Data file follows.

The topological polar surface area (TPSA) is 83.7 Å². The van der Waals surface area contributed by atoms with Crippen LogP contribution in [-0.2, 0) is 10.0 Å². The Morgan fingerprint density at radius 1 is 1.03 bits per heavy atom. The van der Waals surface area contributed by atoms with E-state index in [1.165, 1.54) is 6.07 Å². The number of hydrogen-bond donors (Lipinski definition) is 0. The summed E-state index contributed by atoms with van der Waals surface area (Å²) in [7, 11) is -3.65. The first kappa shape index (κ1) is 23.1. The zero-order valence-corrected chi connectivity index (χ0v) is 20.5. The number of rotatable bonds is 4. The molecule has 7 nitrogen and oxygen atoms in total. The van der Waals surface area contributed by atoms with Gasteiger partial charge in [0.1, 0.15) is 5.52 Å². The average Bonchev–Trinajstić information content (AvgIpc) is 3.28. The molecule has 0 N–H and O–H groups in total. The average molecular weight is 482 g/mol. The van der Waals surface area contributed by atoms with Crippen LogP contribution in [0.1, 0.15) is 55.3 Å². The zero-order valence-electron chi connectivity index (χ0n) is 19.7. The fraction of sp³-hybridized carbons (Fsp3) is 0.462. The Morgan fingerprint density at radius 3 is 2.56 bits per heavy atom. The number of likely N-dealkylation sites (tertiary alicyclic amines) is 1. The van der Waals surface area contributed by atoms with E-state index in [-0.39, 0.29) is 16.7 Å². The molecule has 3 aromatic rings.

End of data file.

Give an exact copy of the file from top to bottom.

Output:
The topological polar surface area (TPSA) is 83.7 Å². The van der Waals surface area contributed by atoms with Crippen LogP contribution in [-0.2, 0) is 10.0 Å². The Morgan fingerprint density at radius 1 is 1.03 bits per heavy atom. The van der Waals surface area contributed by atoms with E-state index in [1.165, 1.54) is 6.07 Å². The number of hydrogen-bond donors (Lipinski definition) is 0. The summed E-state index contributed by atoms with van der Waals surface area (Å²) in [7, 11) is -3.65. The first kappa shape index (κ1) is 23.1. The zero-order valence-corrected chi connectivity index (χ0v) is 20.5. The number of rotatable bonds is 4. The molecule has 7 nitrogen and oxygen atoms in total. The van der Waals surface area contributed by atoms with Gasteiger partial charge in [0.1, 0.15) is 5.52 Å². The average Bonchev–Trinajstić information content (AvgIpc) is 3.28. The molecule has 0 N–H and O–H groups in total. The average molecular weight is 482 g/mol. The van der Waals surface area contributed by atoms with Crippen LogP contribution in [0.1, 0.15) is 55.3 Å². The zero-order valence-electron chi connectivity index (χ0n) is 19.7. The fraction of sp³-hybridized carbons (Fsp3) is 0.462. The Morgan fingerprint density at radius 3 is 2.56 bits per heavy atom. The number of likely N-dealkylation sites (tertiary alicyclic amines) is 1. The van der Waals surface area contributed by atoms with E-state index in [-0.39, 0.29) is 16.7 Å². The molecule has 3 aromatic rings.